Meet the Makers: 3D Printing Design Challenge Finalists Have Global Roots

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Meet the Makers: 3D Printing Design Challenge Finalists Have Global Roots

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Meet the Makers: 3D Printing Design Challenge Finalists Have Global Roots

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Tuesday, September 17, 2013 - 10:30am

CAMPAIGN: GE Citizenship

CONTENT: Article

The maker movement is a big community of students, manufacturing enthusiasts and hobbyists using cutting edge tools and design software to find better ways to make things. In the U.S., they meet in TechShop workshops and flock to Maker Faire fairs to innovate and exchange ideas. But the results of GE’s latest manufacturing challenge show that the movement resonates far beyond America’s borders. It is an international affair.

GE and GrabCAD, working closely with digital strategy firm Undercurrent, just announced 10 finalists of the 3D Printing Design Quest challenge to redesign a jet engine bracket, make it lighter, and print it on a 3D printer. There were more than 700 entries and the finalists come from nine countries as different and far apart as Hungary, which has two, and Indonesia. They will each receive $1,000.

The bracket is a key jet engine component. It supports the weight of the engine during handling and must withstand strong vibrations during flight.

GE engineers will now manufacture the 10 designs and put them through mechanical tests at GE Global Research in upstate New York. The load testing will take place between Sept. 17 and Nov. 15 and the top eight designs will share a total prize pool of $20,000. “We have entered into a new era of manufacturing that is leveraging the proven power of open innovation,” said Mark Little, chief technology officer at GE Global Research. “Additive manufacturing is allowing GE, together with the maker community, to push the boundaries of traditional engineering. These finalists have demonstrated what can be achieved by embracing this more open, collaborative model.”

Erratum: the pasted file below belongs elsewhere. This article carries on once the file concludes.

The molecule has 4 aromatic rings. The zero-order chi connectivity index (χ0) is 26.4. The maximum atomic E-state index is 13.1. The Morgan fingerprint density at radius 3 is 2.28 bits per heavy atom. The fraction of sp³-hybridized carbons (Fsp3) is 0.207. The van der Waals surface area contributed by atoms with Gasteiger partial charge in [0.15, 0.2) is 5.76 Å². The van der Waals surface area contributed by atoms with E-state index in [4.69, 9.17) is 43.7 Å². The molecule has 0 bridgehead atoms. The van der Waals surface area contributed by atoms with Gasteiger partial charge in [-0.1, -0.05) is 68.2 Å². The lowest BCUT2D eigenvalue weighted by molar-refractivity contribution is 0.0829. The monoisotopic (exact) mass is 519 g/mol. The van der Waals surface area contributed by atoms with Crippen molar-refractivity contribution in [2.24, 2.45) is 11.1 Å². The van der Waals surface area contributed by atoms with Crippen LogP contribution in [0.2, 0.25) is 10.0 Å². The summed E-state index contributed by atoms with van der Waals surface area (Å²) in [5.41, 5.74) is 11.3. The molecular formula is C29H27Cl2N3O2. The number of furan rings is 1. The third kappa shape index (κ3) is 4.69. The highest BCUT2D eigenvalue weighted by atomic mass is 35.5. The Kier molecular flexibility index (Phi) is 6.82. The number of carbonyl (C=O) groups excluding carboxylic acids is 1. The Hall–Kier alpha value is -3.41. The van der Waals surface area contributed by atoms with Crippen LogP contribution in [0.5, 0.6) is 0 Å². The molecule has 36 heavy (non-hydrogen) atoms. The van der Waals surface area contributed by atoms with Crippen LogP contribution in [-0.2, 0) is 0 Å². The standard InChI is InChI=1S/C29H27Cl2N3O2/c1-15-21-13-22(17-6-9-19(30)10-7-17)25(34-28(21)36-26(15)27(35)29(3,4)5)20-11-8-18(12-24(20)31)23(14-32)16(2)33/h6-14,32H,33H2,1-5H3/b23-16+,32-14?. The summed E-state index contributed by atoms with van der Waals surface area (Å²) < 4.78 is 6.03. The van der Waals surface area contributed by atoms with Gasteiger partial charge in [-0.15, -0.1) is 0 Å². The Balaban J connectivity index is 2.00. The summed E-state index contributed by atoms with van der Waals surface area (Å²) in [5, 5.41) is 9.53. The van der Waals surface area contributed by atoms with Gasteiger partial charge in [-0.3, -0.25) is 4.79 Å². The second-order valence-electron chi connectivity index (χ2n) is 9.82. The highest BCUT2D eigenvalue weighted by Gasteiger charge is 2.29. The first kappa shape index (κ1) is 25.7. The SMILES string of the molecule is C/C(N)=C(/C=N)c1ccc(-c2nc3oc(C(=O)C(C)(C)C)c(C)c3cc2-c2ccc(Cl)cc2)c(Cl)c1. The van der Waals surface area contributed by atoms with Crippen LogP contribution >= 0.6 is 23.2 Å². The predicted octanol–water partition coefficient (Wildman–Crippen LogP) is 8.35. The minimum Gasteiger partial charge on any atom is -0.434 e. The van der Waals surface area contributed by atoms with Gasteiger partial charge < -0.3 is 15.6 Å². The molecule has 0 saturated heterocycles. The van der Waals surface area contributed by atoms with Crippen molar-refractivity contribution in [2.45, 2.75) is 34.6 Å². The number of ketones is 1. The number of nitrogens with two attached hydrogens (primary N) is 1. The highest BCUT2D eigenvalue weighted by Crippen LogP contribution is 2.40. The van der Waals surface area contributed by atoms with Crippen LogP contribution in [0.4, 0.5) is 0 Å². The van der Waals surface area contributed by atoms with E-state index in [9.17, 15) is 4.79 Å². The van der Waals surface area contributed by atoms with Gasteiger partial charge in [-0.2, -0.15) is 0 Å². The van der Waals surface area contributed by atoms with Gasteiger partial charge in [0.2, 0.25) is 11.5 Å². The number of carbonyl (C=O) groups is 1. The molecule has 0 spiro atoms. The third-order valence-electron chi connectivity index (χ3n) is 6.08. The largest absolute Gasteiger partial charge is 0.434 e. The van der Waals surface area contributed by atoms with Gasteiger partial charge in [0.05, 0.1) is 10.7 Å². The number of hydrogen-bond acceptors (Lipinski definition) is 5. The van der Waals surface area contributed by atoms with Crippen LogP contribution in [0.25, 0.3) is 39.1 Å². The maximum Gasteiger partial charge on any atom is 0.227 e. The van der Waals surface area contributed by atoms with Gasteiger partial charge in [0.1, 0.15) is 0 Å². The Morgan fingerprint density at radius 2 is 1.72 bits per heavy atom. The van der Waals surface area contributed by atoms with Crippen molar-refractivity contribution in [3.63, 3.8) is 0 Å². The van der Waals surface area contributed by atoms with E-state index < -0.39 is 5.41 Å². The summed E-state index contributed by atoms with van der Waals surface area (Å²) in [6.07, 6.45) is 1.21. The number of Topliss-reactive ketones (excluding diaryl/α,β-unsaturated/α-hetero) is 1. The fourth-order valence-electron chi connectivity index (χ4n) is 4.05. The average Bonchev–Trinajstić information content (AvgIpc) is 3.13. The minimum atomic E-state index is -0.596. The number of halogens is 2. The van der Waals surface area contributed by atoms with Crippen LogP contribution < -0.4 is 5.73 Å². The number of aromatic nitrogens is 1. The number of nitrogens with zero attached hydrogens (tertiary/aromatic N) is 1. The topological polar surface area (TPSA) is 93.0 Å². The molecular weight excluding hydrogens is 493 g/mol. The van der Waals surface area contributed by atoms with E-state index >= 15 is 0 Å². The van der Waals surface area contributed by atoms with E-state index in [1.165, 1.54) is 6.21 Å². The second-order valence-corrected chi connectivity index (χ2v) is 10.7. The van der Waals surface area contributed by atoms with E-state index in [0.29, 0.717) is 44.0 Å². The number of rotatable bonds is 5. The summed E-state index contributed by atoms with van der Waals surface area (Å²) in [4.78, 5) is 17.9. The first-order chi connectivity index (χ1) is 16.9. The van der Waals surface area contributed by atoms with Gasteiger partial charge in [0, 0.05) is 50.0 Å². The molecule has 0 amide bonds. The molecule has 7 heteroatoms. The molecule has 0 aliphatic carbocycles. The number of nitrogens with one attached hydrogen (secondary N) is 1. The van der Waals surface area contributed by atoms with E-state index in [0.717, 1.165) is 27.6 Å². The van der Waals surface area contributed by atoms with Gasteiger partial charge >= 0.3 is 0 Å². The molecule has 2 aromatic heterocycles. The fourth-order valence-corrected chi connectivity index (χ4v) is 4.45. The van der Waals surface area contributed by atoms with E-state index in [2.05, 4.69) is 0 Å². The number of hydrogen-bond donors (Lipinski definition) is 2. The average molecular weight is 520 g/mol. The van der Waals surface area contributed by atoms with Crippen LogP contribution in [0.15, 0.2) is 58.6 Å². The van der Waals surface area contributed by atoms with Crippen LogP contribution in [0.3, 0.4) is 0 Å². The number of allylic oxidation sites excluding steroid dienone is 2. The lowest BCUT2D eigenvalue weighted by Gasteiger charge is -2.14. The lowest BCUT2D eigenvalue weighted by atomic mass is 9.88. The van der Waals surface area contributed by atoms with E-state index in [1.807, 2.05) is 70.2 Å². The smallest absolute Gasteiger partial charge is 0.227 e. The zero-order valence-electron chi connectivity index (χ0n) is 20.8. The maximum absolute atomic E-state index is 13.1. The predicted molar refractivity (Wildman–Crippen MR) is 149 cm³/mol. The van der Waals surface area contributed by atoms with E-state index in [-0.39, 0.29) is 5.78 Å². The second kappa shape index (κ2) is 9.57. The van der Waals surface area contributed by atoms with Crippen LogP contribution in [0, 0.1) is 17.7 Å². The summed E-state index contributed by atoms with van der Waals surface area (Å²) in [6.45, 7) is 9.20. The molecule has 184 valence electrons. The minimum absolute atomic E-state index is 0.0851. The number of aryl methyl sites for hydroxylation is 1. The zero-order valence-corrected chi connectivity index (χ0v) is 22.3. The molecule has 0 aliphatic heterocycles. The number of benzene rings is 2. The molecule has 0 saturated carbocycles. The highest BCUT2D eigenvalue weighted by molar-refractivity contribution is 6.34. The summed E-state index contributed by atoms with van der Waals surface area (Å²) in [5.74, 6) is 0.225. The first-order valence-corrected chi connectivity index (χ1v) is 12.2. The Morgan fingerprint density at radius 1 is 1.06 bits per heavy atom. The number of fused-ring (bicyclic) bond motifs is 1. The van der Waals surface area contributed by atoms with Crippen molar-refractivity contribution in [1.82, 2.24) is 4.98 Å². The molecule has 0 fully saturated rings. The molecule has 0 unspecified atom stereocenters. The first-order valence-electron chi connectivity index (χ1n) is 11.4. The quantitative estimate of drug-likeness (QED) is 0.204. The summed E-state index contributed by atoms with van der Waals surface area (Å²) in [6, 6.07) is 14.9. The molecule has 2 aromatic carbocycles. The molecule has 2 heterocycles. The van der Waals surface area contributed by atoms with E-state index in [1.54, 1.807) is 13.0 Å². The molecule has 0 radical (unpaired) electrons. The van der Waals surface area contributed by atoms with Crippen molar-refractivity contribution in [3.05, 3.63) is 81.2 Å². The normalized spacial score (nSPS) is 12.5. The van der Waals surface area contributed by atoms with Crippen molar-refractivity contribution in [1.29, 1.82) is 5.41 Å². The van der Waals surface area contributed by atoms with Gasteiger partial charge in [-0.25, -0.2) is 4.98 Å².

The point has not been lost on New York Times columnist Thomas Friedman who wrote about the Quest challenge in his latest column. “When G.E. is looking to invent a new product, it first assembles its own best engineers from India, China, Israel and the U.S,” he writes. “But now it is also supplementing them by running ‘contests’ to stimulate the best minds anywhere to participate in G.E.’s innovations… I saw one prototype that was 80 percent lighter than the older version…A majority of entries came from people outside the aviation industry.”

Explore our slideshow featuring designs from the 10 finalists. The judges also recognized several “special mention” entrants who were noted for creativity expressed in some aspects of their design, including the use of spring design, mesh design and aggressive topography optimization. They are listed here.

Read about the 3D printing design challenge on GE Reports.